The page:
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CCPA Effective as of January 1, 2020

The California Consumer Privacy Act of 2018 (CCPA), which is often compared to the European Union’s General Data Protection Regulation (GDPR), was enacted to provide privacy rights for California consumers and has been effective as of January 1, 2020.

The CCPA applies to any for profit businesses that does business in California and collects consumers’ personal information, and satisfies at least one of the following:

  1. Has annual gross revenues in excess of $25 million; 
  2. Annually receives or discloses the personal information of 50,000 or more California residents, households or devices; or 
  3. Derives at least half of its annual revenues from selling California residents’ personal information.

The definition of “personal information” is very broad under the CCPA. It encompasses “information that identifies, relates to, describes, is capable of being associated with, or could reasonably be linked, directly or indirectly, with a particular consumer or household…” such as names, addresses, browsing history, purchasing history, biometric information, but excludes “publicly available” information. 

The CCPA grants the following rights to such California consumers:

  1. Right to know what personal information is collected, used, shared or sold and for what purpose
  2. Right to delete personal information held by businesses or a business’s service provider
  3. Right to opt-out of a sale of personal information (with additional requirements for children under the age of 16)
  4. Right to non-discrimination in terms of price and service when a consumer exercises such rights.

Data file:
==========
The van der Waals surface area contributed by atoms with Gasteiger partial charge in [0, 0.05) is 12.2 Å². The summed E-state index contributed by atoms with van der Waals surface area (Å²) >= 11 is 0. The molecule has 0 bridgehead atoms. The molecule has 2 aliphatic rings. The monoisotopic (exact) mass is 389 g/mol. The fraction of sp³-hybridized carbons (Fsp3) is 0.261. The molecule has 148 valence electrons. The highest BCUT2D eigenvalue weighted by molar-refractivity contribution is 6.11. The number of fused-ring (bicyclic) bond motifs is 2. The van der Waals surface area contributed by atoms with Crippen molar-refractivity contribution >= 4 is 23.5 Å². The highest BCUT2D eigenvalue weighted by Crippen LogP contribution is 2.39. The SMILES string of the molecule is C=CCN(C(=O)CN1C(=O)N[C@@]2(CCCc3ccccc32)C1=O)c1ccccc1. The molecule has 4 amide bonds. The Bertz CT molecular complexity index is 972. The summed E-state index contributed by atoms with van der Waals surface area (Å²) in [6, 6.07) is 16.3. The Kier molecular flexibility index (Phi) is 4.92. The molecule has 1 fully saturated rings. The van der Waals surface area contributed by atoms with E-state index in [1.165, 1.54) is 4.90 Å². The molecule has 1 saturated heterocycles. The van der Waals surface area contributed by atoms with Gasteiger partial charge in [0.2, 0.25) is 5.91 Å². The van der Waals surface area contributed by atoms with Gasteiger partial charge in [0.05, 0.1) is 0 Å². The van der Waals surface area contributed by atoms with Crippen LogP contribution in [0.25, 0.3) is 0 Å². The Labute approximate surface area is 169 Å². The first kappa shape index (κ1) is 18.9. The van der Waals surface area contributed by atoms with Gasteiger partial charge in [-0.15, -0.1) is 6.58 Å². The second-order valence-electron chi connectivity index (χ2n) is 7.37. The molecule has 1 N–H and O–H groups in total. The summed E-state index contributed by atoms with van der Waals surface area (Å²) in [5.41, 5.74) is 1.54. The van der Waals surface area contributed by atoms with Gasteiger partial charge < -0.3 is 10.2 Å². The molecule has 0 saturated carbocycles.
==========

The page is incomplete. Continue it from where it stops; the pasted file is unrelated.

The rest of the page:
Businesses that are subject to the CCPA must comply with various obligations including the following:

  1. Provide notice to consumers that personal information is being collected or sold at or before data collection
  2. Notify consumers of their rights to know, delete or opt-out of the collection or sale of their personal information
  3. Make it reasonably accessible for consumers to exercise their rights to know, delete, or opt-out
  4. Respond to requests within specified time frames at no charge to consumers
  5. Disclose financial incentives if offered for the collection, sale, or deletion of personal information
  6. Maintain records of requests and how they responded to requests for at least 2 years
  7. Publish a privacy policy that is easy for an average consumer to understand

In the event a regulated business does not comply with the CCPA, they can be subject to civil penalties of up to $7,500 for each intentional violation. Businesses have 30 days after written notification to cure any alleged noncompliance, and such civil penalties can only be assessed and recovered by the Attorney General.

Consumers have a limited private right of action for data breaches only in the event a consumer’s nonencrypted and nonredacted personal information is subject to unauthorized access and theft or disclosure as a result of a business’s violation of its duty to maintain reasonable security measures to protect personal information. Such consumers can recover damages of $100-750 per consumer per incident or actual damages, whichever is greater, in addition to injunctive or declaratory relief, or any other relief the court deems proper.

Because the CCPA was drafted and passed so hastily, it has been amended several times since the enactment and continues to be subject to further amendments as it is implemented and enforced.

The attorneys at Vogt, Resnick & Sherak, LLP can help you determine whether your business is subject to the CCPA or advise regarding compliance obligations. If the CCPA applies to your business, it will likely affect its vendor contracts as well, which should be reviewed. Please contact us if you have any questions regarding the CCPA.